It’s late January and we’re deep into the race season. As the Olympics and Paralympics draw nearer, we’ve simultaneously just wrapped up the Tour de Ski, the U.S. Cross Country Championships, and another wave of SuperTour races. Never a dull moment in the racing world, the Para World Championships are currently well underway, running January 13-23rd in Lillehammer, Norway.
Normally occurring on odd years, the World Championships were postponed from last February due to the pandemic. Nevertheless, the event was called the Lillehammer 2021 World Para Snow Sports Championships. It was a hallmark event, as it is the first time that all snow sports have competed together in one location over the same dates.
Led by well-decorated veterans like Oksana Masters, Kendall Gretsch, and Dan Cnossen, the U.S. Para Nordic Team has put together a string of outstanding results at World thus far. Events have ranged from biathlon springs to cross country distance races, with athletes competing – and cleaning up – across all disciplines and distances.
Kicking off the series of events, Sun Valley’s Jake Adicoff took home his career first World Championship medal by winning the men’s visually impaired 10-kilometer middle distance race.
“It feels great,” Adicoff said of his performance, according to the Team USA Press Release. “Lillehammer has been skiing really well so far, I’ve been having a lot of fun here. It feels great to go and get that first podium, and hopefully we can go out and get some more here.”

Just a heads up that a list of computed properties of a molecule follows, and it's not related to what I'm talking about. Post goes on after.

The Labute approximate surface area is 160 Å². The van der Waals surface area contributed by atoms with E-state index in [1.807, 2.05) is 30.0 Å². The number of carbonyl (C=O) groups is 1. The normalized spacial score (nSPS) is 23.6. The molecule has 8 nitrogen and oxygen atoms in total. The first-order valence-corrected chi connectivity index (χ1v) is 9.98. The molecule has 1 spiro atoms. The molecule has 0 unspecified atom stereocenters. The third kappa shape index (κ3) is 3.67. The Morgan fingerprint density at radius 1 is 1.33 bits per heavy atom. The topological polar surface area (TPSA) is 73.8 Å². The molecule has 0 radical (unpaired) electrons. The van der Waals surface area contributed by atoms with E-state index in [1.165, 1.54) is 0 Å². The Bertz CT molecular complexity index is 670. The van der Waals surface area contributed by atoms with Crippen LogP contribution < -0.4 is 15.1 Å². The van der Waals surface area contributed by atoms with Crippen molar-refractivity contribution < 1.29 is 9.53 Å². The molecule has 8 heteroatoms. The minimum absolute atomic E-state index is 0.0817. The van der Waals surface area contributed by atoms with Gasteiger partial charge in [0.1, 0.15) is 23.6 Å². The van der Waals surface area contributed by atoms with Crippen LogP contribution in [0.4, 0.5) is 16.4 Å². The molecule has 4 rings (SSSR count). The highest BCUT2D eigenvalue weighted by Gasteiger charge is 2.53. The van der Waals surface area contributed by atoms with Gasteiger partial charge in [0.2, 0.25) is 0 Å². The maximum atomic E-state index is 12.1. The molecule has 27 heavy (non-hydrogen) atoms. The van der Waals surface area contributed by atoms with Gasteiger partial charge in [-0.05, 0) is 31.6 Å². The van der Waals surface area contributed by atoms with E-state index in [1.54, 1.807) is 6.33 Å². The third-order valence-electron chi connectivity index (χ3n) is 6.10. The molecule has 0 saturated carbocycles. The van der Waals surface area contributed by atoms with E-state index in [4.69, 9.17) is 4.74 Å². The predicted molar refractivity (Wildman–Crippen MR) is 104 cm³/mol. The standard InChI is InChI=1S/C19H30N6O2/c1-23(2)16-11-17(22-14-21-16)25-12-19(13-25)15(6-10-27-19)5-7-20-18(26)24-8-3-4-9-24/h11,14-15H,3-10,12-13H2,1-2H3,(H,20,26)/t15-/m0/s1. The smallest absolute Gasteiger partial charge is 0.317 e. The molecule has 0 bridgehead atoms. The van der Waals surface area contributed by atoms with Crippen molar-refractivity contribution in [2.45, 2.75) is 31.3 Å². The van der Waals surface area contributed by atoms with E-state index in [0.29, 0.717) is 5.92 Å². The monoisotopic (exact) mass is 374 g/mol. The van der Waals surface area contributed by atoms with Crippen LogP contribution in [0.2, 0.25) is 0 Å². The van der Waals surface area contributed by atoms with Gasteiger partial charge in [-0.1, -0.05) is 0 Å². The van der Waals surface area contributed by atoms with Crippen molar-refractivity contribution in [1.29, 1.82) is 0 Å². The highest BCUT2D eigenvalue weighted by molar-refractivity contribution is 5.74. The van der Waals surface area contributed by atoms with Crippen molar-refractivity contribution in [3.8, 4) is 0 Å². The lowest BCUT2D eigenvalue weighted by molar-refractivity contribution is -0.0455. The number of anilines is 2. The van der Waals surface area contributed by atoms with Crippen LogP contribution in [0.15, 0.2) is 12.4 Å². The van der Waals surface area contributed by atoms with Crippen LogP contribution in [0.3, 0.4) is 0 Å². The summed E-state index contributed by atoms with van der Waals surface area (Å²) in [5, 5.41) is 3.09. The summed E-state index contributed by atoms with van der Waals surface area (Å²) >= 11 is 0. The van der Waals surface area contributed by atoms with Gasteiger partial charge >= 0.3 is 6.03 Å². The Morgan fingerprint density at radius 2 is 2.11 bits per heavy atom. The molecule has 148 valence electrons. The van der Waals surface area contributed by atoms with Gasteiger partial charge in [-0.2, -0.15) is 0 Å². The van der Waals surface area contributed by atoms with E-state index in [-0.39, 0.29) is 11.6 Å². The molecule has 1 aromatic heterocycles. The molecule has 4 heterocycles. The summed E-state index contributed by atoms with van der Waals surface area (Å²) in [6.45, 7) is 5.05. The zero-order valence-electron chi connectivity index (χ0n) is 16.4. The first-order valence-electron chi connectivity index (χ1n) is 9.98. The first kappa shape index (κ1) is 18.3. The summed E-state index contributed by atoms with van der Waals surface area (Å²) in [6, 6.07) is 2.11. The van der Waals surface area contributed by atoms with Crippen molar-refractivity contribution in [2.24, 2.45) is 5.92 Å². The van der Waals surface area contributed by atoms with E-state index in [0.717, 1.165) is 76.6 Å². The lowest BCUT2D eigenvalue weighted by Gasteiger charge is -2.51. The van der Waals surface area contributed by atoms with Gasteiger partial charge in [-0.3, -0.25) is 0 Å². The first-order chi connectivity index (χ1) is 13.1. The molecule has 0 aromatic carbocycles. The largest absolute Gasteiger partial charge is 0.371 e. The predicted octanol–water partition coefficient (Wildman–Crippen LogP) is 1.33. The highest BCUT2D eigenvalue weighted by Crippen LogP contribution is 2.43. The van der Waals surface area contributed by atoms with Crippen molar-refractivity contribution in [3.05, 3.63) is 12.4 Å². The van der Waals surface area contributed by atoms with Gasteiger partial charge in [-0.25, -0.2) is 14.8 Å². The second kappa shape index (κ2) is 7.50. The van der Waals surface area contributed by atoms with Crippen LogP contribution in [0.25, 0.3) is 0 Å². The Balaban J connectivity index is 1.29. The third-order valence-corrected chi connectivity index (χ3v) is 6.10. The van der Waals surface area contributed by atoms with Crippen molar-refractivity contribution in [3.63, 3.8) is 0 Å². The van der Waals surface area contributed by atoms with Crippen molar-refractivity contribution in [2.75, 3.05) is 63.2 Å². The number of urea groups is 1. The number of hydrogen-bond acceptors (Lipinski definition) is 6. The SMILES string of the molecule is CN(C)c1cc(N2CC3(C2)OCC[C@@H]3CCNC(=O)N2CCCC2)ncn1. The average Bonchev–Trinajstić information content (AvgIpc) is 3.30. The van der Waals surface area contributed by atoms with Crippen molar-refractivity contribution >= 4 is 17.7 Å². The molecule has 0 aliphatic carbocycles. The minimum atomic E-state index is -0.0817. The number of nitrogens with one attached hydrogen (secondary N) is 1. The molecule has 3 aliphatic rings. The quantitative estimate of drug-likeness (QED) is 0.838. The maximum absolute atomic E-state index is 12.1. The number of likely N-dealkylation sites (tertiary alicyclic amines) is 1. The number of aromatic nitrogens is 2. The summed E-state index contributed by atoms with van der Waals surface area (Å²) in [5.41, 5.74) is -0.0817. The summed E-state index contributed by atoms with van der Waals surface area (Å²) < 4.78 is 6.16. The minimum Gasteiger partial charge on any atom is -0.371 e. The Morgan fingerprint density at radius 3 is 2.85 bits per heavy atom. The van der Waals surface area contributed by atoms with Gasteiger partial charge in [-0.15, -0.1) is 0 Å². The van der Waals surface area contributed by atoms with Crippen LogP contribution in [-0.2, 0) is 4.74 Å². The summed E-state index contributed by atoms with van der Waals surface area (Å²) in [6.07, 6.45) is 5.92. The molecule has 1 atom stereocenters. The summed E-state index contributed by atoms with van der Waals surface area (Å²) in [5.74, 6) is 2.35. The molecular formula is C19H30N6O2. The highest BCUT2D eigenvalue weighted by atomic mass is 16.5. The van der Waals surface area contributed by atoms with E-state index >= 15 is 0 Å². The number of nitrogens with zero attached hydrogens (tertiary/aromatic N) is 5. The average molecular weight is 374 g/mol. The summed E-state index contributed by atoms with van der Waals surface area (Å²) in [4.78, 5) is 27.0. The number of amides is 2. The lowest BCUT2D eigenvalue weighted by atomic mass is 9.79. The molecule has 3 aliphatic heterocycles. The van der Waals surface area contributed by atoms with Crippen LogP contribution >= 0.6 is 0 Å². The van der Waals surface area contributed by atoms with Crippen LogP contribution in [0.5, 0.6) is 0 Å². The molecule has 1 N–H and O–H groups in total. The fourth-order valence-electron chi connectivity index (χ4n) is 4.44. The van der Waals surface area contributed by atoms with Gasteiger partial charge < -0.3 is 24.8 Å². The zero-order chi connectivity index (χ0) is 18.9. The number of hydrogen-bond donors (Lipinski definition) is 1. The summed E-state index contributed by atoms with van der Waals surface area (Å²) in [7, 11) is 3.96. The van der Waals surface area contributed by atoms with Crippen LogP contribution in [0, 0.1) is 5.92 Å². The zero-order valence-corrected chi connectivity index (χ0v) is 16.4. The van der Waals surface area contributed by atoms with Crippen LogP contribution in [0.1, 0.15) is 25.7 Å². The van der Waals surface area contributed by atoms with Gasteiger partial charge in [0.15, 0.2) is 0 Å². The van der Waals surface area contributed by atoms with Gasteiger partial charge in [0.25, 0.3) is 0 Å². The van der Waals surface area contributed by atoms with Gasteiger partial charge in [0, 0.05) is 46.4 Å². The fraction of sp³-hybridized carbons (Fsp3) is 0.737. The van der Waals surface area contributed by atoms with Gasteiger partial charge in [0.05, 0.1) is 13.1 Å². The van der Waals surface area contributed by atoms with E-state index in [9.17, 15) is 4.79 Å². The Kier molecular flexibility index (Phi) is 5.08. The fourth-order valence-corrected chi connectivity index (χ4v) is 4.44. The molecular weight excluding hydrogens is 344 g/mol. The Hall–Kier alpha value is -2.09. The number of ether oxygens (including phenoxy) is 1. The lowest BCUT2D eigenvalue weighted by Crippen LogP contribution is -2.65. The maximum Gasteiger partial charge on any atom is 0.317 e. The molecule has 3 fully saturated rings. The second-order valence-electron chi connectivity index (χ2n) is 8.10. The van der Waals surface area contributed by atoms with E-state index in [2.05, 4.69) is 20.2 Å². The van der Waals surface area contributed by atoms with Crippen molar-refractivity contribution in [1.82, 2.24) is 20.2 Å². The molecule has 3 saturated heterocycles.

Adicoff retired in 2018 after earning a silver medal in the 10k and taking 4th in the sprint, however, he is making his return with a bang in this 2021/22 season.
Building momentum throughout the first day, 19-year-old Sydney Peterson earned a silver medal in the women’s standing middle distance race, with Gretsch earning the second gold medal for team USA in the women’s sitting 7.5k middle distance event. That’s three medals, two gold and one silver, on the first day of racing, along with an additional two athletes, Cnossen and Dani Aravich, earning top-10 finishes.
Joining the team in Lillehammer late after testing positive for COVID-19 on New Year’s Eve, Masters made a smooth return to competition, taking second place in her first race at Worlds, the sitting biathlon sprint on January 15th. The next day, the American women took first and third in the sitting biathlon middle distance race, with Gretsch earning her second gold medal of the week and Masters adding an 18th World Championship medal to her ever-expanding collection.
On point, a perfect shooting performance contributed to Gretsch’s gold, while Masters skied her way out of a significant deficit. Experiencing challenges on the range, Master’s racked up seven penalties, but made up her shooting with her skiing. In the men’s sitting race, Master’s partner, Aaron Pike, skied his way into the Top-10, a rank he has achieved in each of his World Cup races this season, leaving him primed for a medal.